The Supreme Court has indicated that whilst (as at 17 March 2020) it was not planning for its Registry to close before the Easter vacation, flexibility would be allowed in relation to the filing of papers in order to allow parties to avoid travelling to Central London.

Whilst the Lord Chief Justice has indicated that it is of vital importance that the administration of justice does not grind to a halt, we have seen regulatory trials and an inquest adjourned as jurors were not available; an indication has been given that no new jury trial in England and Wales which is expected to last for more than three days should be commenced before the end of April.  

The Presidents of the Employment Tribunals in England and Wales and Scotland published guidance on 18 March 2020 which provided that future case management hearings should take place by telephone or other electronic means unless this would be contrary to the overriding objective, and the parties and Judges should consider whether preliminary hearings can take place electronically or by telephone.  Further, whilst it is not normal for final hearings or substantive issues hearings to take place by telephone, from Monday 23 March 2020 all in-person hearings will be converted to telephone case management conferences in order for the Tribunal to decide how the claims should proceed.

As home-working becomes the default position for many, it is useful for us to note that the Civil Procedure Rules (rule 5.3) permit the use of electronic signatures on Court documents in England and Wales.

Northern Ireland

The Department of Justice published an update for Court Business Continuity Arrangements on 18 March 2020, confirming that Judges should not require the attendance at court of anyone who does not need to be there or who has expressed specific individual concerns.  

We expect further updates, increasing the restrictions on the use of the Courts, to be published over the next few days.  

Scotland

On 18 March 2020, the Court of Session discharged all proofs, proof before answers and civil business involving witnesses, i.e. vacated all trials until the end of April 2020, with a view to relisting the hearings.  This was followed, on 19 March 2020, by the Sheriff Court (excluding the All Scotland Sheriff Personal Injury Court) ordering that all hearings where witness are required to attend are adjourned.  On 17 March 2020 the All Scotland Sheriff Personal Injury Court advised that it is sympathetic to applications to sist (stay) and vary Directions including the vacation of trials.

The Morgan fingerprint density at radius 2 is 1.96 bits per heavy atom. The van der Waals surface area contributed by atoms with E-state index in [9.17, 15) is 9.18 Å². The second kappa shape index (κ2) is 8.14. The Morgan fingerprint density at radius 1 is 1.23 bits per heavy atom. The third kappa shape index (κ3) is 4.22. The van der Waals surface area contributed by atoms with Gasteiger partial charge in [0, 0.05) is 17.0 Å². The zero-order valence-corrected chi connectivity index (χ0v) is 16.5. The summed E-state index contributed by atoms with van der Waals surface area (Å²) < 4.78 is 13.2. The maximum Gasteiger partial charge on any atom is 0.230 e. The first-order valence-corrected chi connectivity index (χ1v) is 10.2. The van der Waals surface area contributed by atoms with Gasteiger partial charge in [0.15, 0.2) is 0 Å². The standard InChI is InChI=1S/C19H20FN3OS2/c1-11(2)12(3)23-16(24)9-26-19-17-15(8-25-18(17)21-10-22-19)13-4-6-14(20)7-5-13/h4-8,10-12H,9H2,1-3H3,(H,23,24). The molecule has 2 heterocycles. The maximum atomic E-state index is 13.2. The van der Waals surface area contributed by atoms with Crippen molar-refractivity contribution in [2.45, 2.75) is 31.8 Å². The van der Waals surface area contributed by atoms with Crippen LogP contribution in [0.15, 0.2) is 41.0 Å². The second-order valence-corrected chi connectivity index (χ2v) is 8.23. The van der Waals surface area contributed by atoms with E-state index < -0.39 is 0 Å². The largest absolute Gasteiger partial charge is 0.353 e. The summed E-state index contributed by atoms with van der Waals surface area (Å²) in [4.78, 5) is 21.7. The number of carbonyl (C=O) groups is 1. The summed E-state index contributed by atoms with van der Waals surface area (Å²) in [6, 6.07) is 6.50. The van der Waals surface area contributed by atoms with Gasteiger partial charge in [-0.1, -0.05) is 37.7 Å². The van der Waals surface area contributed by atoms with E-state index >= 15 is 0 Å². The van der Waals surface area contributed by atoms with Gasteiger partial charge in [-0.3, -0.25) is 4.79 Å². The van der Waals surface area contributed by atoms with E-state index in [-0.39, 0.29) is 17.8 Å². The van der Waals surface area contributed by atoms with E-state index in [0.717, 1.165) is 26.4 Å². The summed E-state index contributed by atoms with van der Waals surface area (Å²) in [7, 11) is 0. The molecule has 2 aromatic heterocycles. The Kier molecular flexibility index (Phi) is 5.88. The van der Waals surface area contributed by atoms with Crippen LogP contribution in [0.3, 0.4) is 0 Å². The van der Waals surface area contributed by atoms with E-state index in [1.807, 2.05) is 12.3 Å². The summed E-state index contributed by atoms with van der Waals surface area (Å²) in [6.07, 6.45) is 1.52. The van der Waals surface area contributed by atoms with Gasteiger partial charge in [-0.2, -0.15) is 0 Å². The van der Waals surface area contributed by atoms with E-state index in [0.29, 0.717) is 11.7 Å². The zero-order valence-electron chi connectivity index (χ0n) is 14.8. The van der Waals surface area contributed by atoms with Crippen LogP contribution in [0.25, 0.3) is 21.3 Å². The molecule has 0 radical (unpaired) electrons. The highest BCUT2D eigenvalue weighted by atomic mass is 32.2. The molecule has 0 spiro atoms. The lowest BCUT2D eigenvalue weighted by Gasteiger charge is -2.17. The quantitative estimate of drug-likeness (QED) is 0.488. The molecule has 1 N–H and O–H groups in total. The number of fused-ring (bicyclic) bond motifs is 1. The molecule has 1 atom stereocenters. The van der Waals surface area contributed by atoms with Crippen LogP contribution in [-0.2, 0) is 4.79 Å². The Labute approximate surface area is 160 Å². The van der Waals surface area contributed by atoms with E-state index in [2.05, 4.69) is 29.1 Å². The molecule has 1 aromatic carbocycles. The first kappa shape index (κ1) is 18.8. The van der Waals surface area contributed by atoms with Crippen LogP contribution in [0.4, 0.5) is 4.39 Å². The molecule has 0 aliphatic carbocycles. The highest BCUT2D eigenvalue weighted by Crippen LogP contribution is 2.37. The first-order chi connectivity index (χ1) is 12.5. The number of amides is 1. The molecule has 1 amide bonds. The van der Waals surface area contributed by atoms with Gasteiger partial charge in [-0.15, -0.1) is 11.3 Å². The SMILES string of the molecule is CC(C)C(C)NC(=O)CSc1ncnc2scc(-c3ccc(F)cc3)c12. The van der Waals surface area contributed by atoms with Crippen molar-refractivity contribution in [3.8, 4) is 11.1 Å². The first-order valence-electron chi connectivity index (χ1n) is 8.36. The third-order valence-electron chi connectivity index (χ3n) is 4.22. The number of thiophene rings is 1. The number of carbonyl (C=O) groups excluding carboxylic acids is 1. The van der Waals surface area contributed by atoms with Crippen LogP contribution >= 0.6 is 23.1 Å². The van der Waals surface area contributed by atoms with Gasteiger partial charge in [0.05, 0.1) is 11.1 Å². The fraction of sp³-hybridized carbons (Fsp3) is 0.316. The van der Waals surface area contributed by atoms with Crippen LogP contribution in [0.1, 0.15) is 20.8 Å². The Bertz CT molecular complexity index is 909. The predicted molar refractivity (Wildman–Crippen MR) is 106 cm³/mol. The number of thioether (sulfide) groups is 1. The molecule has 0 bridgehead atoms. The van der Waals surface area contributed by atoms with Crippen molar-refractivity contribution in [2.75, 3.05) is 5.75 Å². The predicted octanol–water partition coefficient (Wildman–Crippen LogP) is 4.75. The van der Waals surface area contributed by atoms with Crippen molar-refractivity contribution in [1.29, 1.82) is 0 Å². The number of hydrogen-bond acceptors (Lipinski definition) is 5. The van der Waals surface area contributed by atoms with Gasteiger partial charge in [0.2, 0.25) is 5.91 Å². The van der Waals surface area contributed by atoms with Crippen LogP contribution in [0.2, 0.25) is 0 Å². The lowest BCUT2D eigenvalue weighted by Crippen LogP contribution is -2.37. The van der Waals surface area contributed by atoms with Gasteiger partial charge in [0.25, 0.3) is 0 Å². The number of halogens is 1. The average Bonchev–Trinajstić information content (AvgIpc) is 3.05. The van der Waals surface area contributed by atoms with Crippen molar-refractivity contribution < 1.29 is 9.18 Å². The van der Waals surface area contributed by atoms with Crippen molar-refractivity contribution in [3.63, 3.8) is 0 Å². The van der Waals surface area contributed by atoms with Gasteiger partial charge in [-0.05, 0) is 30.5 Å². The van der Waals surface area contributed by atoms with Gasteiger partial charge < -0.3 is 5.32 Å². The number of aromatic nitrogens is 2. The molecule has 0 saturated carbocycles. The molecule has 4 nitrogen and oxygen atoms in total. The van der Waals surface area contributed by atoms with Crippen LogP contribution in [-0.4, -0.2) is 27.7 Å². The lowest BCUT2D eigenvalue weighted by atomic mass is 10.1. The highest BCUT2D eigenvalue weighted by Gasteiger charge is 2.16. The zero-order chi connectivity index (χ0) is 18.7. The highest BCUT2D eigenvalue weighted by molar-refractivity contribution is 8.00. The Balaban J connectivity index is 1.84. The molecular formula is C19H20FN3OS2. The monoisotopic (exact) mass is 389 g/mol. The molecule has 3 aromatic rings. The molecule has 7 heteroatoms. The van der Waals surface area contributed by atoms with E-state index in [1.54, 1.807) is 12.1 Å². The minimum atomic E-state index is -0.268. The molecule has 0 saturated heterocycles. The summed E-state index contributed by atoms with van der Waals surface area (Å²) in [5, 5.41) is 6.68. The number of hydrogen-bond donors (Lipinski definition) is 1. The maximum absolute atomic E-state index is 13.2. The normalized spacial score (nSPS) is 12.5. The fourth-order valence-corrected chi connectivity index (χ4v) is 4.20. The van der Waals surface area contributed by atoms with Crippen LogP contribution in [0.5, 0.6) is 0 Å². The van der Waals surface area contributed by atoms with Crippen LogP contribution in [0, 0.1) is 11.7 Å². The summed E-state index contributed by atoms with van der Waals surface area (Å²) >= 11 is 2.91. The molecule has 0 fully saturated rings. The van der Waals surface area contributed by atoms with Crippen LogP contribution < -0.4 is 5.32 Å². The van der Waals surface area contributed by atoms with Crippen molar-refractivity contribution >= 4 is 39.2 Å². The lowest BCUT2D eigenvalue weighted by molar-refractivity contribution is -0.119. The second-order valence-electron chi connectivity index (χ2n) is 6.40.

Where the parties agree, Civil Appeals in the Court of Session and Sheriff Appeal Court may proceed by written submissions only or principally by written submissions with a restricted oral hearing, and where possible hearings will be by telephone.

All three Courts advise that (where the parties agree) hearings may proceed by written submissions, video conference or telephone, and that interlocutory hearings (motions) will be dealt with electronically where possible.  Documents may be filed electronically and the All Scotland Sheriff Personal Injury Court has advised that wet ink signatures are no longer required on a number of documents which must be filed at Court (assisting solicitors in working from home).

The Lord Justice General in Scotland has ordered that no juries are to be empanelled after 16 March, as a consequence of which many criminal trials will not proceed in the foreseeable future.

It is clear that there will continue to be changes in the procedures of the Courts, the Lord Chief Justice of England and Wales advising that we should expect final hearings and hearings with contested evidence to be conducted using technology in the near future. 

We will continue to publish updates on the challenges presented by Covid-19, which are available on the website.

Authors

David Williams

David Williams

Leeds

+44 (0)113 251 4844

David Johnson

David Johnson

London - Walbrook

+44 (0)20 7894 6856